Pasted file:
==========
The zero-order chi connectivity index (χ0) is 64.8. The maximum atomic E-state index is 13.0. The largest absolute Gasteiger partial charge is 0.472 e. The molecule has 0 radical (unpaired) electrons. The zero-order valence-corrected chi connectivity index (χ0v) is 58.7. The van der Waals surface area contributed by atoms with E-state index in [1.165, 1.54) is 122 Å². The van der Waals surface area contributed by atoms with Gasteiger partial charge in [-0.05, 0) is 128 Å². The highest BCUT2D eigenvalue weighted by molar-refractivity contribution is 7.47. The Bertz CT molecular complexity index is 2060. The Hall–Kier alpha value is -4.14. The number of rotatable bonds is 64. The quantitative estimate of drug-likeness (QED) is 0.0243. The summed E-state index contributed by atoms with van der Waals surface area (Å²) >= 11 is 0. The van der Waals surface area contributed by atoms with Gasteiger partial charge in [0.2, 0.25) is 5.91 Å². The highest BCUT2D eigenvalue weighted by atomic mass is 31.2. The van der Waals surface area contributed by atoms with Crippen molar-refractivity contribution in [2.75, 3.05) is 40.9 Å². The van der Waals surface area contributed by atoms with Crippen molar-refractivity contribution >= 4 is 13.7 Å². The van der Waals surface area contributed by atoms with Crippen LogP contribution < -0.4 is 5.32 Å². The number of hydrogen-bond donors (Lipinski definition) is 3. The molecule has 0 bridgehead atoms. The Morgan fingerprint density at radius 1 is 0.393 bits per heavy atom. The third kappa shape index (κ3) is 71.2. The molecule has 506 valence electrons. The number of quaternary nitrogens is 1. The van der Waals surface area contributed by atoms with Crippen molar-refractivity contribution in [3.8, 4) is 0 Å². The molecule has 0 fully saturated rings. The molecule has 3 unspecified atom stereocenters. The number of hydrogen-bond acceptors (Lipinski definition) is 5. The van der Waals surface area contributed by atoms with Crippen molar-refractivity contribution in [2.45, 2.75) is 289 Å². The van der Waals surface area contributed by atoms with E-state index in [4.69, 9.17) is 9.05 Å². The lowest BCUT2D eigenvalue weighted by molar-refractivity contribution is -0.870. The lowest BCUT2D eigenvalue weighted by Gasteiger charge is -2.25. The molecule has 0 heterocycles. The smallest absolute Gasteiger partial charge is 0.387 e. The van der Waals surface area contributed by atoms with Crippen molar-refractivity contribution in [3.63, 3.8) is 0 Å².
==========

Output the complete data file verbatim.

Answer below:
The zero-order chi connectivity index (χ0) is 64.8. The maximum atomic E-state index is 13.0. The largest absolute Gasteiger partial charge is 0.472 e. The molecule has 0 radical (unpaired) electrons. The zero-order valence-corrected chi connectivity index (χ0v) is 58.7. The van der Waals surface area contributed by atoms with E-state index in [1.165, 1.54) is 122 Å². The van der Waals surface area contributed by atoms with Gasteiger partial charge in [-0.05, 0) is 128 Å². The highest BCUT2D eigenvalue weighted by molar-refractivity contribution is 7.47. The Bertz CT molecular complexity index is 2060. The Hall–Kier alpha value is -4.14. The number of rotatable bonds is 64. The quantitative estimate of drug-likeness (QED) is 0.0243. The summed E-state index contributed by atoms with van der Waals surface area (Å²) >= 11 is 0. The van der Waals surface area contributed by atoms with Gasteiger partial charge in [0.2, 0.25) is 5.91 Å². The highest BCUT2D eigenvalue weighted by atomic mass is 31.2. The van der Waals surface area contributed by atoms with Crippen molar-refractivity contribution in [2.75, 3.05) is 40.9 Å². The van der Waals surface area contributed by atoms with Crippen molar-refractivity contribution >= 4 is 13.7 Å². The van der Waals surface area contributed by atoms with Crippen LogP contribution < -0.4 is 5.32 Å². The number of hydrogen-bond donors (Lipinski definition) is 3. The molecule has 0 bridgehead atoms. The Morgan fingerprint density at radius 1 is 0.393 bits per heavy atom. The third kappa shape index (κ3) is 71.2. The molecule has 506 valence electrons. The number of quaternary nitrogens is 1. The van der Waals surface area contributed by atoms with Crippen molar-refractivity contribution in [3.8, 4) is 0 Å². The molecule has 0 fully saturated rings. The molecule has 3 unspecified atom stereocenters. The number of hydrogen-bond acceptors (Lipinski definition) is 5. The van der Waals surface area contributed by atoms with Crippen molar-refractivity contribution in [2.45, 2.75) is 289 Å². The van der Waals surface area contributed by atoms with E-state index in [4.69, 9.17) is 9.05 Å². The lowest BCUT2D eigenvalue weighted by molar-refractivity contribution is -0.870. The lowest BCUT2D eigenvalue weighted by Gasteiger charge is -2.25. The molecule has 0 heterocycles. The smallest absolute Gasteiger partial charge is 0.387 e. The van der Waals surface area contributed by atoms with Crippen molar-refractivity contribution in [3.63, 3.8) is 0 Å².